I have a multimeter with a battery test setting in addition to voltage measurement. This is marked 1.5-6V 50 ohm. I have some questions:

  • is the only difference between the voltage and battery tester increased decreased resistance?
  • why is the top voltage rating only 6V? should larger batteries be tested with the voltmeter? what would the extra couple hundred mA damage that would not be damaged be higher voltage testing in general?

Having decided to try a 9V battery anyway, I find that weaker (8-8.5V) ones have continually decreasing voltage as long as I hold then multimeter on the terminals. Stronger (~8.9V) batteries do not seem to exhibit this behaviour. I have read that weak batteries sometimes do this and should be disposed of.

  • does a continually decreasing voltage indicate a weak battery or a damaged meter (or something else)?
  • 1
    \$\begingroup\$ As Techydude says in his answer the 50 ohm load is lower than the normal input impedance (typically >1MOhm). \$\endgroup\$
    – David
    May 10, 2015 at 8:11
  • 2
    \$\begingroup\$ The typical 9V block is not designed for such a high load. Your typical datasheet will spec the battery for a substantially lower load. \$\endgroup\$
    – jippie
    May 10, 2015 at 9:03
  • \$\begingroup\$ The voltage also appears to continually fall on the voltage test setting (10 Mohm). \$\endgroup\$ May 10, 2015 at 9:10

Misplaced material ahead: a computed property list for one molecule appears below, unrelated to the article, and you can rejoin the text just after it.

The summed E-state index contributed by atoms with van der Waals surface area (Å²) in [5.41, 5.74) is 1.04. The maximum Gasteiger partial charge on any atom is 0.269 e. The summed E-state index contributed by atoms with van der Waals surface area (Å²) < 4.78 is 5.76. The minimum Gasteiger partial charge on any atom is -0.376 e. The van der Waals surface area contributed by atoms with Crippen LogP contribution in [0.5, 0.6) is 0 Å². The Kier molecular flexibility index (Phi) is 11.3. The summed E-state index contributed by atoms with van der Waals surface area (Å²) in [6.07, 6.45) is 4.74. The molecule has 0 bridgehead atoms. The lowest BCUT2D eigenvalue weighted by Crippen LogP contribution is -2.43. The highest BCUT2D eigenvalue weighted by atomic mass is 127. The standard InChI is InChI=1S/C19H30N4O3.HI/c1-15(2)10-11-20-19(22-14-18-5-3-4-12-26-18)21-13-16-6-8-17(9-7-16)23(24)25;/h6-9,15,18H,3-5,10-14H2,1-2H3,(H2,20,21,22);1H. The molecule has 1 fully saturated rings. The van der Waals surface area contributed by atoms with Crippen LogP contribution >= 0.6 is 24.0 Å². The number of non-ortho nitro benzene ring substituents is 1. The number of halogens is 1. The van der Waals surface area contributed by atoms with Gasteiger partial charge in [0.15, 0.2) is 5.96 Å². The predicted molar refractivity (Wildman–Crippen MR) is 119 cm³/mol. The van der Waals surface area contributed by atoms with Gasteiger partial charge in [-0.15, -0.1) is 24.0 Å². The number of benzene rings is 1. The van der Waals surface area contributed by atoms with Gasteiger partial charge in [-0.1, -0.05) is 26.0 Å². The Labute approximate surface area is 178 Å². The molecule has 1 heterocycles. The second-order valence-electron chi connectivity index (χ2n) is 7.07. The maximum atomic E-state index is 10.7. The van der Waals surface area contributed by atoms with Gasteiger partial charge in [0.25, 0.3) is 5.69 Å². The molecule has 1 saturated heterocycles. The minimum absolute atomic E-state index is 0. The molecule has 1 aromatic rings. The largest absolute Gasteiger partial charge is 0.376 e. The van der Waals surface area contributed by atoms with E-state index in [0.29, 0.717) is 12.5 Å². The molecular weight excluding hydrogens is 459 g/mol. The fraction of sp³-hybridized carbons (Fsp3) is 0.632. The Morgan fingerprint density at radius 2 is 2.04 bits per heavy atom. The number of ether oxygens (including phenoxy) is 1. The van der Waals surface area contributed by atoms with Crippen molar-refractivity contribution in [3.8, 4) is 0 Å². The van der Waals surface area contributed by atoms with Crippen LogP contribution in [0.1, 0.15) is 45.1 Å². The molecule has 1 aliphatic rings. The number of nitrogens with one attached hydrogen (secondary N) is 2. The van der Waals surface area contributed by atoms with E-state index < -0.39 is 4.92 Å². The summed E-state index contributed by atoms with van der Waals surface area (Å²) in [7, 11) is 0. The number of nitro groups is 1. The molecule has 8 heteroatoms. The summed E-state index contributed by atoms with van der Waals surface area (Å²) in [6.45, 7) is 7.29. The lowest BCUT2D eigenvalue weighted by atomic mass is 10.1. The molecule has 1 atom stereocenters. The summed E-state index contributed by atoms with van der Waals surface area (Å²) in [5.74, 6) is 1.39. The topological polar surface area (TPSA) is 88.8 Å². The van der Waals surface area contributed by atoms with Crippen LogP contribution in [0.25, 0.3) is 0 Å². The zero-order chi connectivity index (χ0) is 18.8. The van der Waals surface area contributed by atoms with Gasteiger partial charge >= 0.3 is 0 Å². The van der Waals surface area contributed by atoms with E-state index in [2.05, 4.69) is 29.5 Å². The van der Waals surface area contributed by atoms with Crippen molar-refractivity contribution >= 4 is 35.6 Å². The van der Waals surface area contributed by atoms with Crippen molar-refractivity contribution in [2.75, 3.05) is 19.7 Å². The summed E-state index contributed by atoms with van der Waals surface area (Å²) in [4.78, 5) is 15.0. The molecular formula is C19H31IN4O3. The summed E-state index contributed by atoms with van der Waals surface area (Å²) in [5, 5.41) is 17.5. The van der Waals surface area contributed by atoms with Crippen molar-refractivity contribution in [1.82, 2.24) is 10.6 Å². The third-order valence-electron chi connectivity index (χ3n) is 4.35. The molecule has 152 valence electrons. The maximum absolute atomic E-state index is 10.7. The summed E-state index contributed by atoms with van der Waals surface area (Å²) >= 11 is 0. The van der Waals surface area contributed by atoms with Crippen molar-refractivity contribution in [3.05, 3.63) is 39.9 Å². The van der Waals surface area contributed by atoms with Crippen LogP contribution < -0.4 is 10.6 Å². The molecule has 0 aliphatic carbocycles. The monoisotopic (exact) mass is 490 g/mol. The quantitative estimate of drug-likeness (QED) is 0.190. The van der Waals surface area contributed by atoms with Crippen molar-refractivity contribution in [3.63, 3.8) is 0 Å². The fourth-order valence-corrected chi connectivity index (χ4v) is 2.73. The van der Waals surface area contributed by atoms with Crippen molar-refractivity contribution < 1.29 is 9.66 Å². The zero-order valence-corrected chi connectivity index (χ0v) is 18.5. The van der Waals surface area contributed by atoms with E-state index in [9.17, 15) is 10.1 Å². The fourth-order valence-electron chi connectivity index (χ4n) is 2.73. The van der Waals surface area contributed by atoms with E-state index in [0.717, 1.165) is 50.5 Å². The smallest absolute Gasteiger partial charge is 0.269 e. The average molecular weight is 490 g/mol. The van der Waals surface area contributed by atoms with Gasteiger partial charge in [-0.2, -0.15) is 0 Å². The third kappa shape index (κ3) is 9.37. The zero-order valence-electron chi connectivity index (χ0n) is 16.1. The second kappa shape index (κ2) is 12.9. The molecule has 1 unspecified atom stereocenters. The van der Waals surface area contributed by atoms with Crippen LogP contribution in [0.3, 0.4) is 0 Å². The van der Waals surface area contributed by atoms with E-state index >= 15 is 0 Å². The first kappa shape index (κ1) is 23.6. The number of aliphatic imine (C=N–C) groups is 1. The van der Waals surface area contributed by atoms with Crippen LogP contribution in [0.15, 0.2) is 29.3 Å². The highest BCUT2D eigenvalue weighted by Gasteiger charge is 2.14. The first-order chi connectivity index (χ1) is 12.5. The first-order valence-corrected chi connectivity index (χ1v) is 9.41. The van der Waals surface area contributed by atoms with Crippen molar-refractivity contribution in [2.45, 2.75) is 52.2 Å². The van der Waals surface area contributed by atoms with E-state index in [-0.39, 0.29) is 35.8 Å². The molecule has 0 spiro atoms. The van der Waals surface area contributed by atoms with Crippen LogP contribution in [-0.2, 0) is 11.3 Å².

1 Answer 1


Some battery chemistries will show a normal voltage under no load (and a multimeter is next to no load - 1 to 10 Mohm) even when they're flat. The 50 ohm load in battery-test mode is to negate this tendency and give you some indication of whether the battery is holding up to a light load, or is actually completely flat. If you connect in battery-test mode and its voltage drops as you watch, then yes, that's a flat battery. Most batteries other than little coin-cells should be able to supply a 50ohm load without sagging.

The voltage limit is probably about the power (Watts) rating of the 50ohm resistor - it'll comfortably handle up to 6V batteries. Above that, it'll cope for a few seconds, maybe, beyond that all bets are off :).

  • \$\begingroup\$ So in principle you should use the voltmeter for testing batteries >6V, but be aware that they could give false positives? In this case the voltage falls when attached to the voltmeter also... \$\endgroup\$ May 10, 2015 at 8:19
  • 1
    \$\begingroup\$ Correct. And if a battery's voltage drops when you put the ordinary high-impedance probes across it, it's definitely flat! :) \$\endgroup\$
    – Techydude
    May 10, 2015 at 8:30

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